I should begin this post by pointing out that I am not questioning the value of advice provided by sustainability consultancies.
There are many good outfits in the field. Just as there are quite a few one man/woman bands, and larger firms doing anything from excellent work to basic PR.
What I am wondering about, however, is how much value sustainability consultancies accrue for their founders and owners.
A good friend of mine, who has looked into these things, told me he thought three times net annual earnings*, plus perhaps the cash in the business, was the going rate.
That sounds about right to me. I know conference businesses go traditionally for a multiple of about five, and subscriptions businesses for about eight.
Consultancies**, being all about the people, often the top ones who may want to cash out from a sale, are valued slightly less on an earnings multiple. This is given their lack of actual physical assets that can generate cash beyond the knowledge and contacts of their senior executives. Those folks may not stick around that long for the new owners. That was the view in the past, at least.
Of course, these figures are all based on pre-recession days. Pre-2007/8.
These days things may perhaps have changed. I’m aware that not all sales are based on earnings in many sectors, particularly in software and technology businesses, where the carrot dangled is scale and speed of value creation.
At least one of the London consultancies in the sustainability field that has been sold, was not sold on an earnings basis, I am told.
But that doesn’t mean it went for millions and millions either.
From what I hear, and I know a little (I mean that literally) about a couple of sales of sustainability consultancies in London, no-one individual has sold one and walked away with more than a million pounds. It’s usually much less.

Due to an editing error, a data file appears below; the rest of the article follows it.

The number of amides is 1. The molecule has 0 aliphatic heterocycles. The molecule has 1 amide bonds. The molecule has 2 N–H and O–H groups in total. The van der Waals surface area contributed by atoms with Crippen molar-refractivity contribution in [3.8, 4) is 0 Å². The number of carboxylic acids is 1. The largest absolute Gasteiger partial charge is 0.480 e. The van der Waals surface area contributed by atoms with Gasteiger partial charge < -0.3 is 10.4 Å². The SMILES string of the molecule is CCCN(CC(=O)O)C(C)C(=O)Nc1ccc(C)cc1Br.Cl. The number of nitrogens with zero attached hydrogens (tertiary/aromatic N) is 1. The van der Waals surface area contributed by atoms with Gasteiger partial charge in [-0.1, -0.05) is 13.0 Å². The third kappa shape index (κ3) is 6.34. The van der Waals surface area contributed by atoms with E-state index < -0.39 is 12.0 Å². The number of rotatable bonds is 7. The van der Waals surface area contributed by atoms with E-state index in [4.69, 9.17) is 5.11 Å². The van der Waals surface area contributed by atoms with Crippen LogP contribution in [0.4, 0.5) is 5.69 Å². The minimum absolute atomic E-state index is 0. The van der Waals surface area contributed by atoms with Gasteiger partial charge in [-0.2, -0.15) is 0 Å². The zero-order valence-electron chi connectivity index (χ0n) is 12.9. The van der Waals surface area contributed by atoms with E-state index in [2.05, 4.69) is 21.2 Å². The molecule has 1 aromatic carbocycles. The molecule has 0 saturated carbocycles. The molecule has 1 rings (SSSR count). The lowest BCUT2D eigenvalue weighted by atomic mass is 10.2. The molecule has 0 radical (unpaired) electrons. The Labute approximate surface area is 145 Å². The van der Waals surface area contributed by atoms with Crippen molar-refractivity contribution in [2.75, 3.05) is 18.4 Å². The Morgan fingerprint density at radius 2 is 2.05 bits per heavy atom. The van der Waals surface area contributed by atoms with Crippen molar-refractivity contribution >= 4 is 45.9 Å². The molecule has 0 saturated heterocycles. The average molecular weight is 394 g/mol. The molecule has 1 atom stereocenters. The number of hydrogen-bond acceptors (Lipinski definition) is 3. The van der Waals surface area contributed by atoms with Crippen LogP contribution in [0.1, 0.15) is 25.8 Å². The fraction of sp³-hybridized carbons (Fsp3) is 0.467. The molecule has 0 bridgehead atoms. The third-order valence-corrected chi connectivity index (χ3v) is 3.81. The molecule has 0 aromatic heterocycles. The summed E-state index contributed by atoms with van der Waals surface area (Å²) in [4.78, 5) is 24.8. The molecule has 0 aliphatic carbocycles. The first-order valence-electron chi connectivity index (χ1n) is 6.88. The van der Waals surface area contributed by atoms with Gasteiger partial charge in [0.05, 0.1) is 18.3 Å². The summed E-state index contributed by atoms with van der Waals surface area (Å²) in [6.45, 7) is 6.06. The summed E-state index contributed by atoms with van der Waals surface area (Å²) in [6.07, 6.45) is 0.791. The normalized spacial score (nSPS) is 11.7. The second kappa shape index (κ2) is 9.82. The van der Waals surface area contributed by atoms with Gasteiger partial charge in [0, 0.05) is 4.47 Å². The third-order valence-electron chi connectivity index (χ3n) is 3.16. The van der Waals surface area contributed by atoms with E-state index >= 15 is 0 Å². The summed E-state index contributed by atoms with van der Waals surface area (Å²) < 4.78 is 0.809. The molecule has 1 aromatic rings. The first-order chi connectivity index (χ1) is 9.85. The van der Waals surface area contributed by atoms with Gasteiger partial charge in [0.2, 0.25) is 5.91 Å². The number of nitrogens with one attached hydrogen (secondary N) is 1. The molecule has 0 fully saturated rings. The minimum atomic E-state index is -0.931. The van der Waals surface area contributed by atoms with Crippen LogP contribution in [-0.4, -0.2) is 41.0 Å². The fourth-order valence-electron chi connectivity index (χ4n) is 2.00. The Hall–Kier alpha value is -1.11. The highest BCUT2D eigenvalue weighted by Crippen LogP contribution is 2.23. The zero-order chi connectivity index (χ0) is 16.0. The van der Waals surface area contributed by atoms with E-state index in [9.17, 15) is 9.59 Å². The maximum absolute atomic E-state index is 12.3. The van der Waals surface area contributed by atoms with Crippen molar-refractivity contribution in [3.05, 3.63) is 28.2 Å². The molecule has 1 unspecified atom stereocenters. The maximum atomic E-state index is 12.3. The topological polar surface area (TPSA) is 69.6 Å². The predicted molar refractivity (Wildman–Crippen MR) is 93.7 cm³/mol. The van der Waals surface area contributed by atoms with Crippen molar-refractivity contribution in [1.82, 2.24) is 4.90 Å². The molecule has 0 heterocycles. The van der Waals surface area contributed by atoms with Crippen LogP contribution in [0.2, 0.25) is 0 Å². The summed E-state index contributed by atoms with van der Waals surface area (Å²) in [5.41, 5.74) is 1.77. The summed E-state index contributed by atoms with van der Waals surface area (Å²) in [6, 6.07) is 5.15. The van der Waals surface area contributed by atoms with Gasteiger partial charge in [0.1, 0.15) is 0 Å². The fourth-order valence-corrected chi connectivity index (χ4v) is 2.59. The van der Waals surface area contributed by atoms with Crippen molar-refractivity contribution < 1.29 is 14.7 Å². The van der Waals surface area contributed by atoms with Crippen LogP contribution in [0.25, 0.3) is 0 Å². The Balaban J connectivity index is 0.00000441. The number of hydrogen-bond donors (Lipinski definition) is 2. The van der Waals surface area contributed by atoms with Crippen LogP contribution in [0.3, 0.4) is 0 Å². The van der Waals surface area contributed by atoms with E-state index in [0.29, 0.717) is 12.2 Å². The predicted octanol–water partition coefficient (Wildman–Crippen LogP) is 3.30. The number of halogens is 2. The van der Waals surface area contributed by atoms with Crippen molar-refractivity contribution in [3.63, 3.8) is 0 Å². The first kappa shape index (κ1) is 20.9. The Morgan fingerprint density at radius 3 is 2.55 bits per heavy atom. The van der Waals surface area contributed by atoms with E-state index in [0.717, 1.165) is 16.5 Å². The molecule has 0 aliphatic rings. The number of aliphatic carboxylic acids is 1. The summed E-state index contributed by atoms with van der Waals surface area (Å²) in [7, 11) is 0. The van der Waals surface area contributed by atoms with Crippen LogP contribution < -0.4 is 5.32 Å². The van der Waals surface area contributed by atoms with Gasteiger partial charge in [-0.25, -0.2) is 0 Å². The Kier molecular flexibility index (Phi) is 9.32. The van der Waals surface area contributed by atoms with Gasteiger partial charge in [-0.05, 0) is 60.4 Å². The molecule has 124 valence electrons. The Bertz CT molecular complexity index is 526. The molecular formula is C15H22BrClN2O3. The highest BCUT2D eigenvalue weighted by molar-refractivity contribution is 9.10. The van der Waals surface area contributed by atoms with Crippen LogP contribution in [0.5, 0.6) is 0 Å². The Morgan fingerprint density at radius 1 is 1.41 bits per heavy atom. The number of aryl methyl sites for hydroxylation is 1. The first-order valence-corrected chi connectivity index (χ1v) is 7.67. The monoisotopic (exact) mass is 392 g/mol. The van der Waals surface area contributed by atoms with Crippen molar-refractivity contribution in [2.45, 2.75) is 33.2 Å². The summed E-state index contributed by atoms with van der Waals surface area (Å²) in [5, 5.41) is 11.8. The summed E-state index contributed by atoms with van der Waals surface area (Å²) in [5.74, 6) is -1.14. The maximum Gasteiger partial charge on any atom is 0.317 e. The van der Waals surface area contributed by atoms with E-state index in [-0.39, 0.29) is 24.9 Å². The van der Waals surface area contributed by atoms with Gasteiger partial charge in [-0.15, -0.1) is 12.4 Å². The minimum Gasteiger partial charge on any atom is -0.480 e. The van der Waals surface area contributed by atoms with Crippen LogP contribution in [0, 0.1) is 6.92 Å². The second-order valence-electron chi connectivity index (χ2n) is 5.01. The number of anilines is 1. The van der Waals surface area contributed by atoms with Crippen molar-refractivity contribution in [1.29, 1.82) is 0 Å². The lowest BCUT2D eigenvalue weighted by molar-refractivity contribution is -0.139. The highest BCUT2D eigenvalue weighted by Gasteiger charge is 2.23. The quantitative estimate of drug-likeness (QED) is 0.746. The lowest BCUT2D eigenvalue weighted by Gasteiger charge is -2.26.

Quite a few outfits (I’m not naming any names in this post you’ll notice) have been around 10,15, even 20 years, but as yet, there’s no sign they are worth much more than the old three times earnings plus cash in the bank valuation of the past.
Equally, no big outfit has built a big practice in the field. There are a few of the big consultancy/professional services fish that claim to have done, but I’m sceptical about their claims. My contacts tell me their 100-200-300 strong ‘teams’ are often/mostly working on projects which have little to do with sustainability consulting (depending, of course, on how you define that!)
Equally, outfits like AccountAbility (formerly a UK research charity, now, oddly, an American-based ‘management consultancy’ which is ‘non-profit’) said they would build, from the ground up, a 300 person CSR consultancy outfit.
That blatantly hasn’t happened.
The PR companies have also failed to build up consultancy practices in the area.
Every year, for about a decade, a new, fatously-named unit has been announced, only to be re-absorbed into the corporate or financial PR machine it came from usually within a couple of years.
So where are we? We’re working in a field where some people run 20-30 person large (ish) boutique, lifestyle business consultancies. Whilst some of these do good work, they appear to be of limited value in the market-place. That’s not to say their owners cannot do well: Some of them can bank more than half a million a year in net profit. Not bad at all, even if they can’t be scaled to be sold for millions.
Given the inability of mainstream business, from investors to procurement, to understand what sustainable business means in practice when embedded, perhaps all this is no great surprise to any of us.
I don’t mean to end on a negative note here. It’s perhaps helpful that sustainability consultancies stay as boutiques. The quality of their advice may well become diluted were it to be otherwise.
*I should clarify that when I wrote ‘earnings’ I meant annual net profits. Whether that is EBITDA or actual ‘net net’ may depend on the deal itself.
**Secondly, @i_futures on twitter asked if I meant to include engineering consultancies in my analysis. A good point. Definitely not, given that ERM has been sold and re-sold/bought out for increasingly large sums of money in recent years. Engineering type consultancies are very much bigger, often have longer-term contracts, and a altogether a very different kettle of fish. I was referring mainly to the boutique-type consultancies of 5-30 people very common in the field of corporate responsibility/sustainability.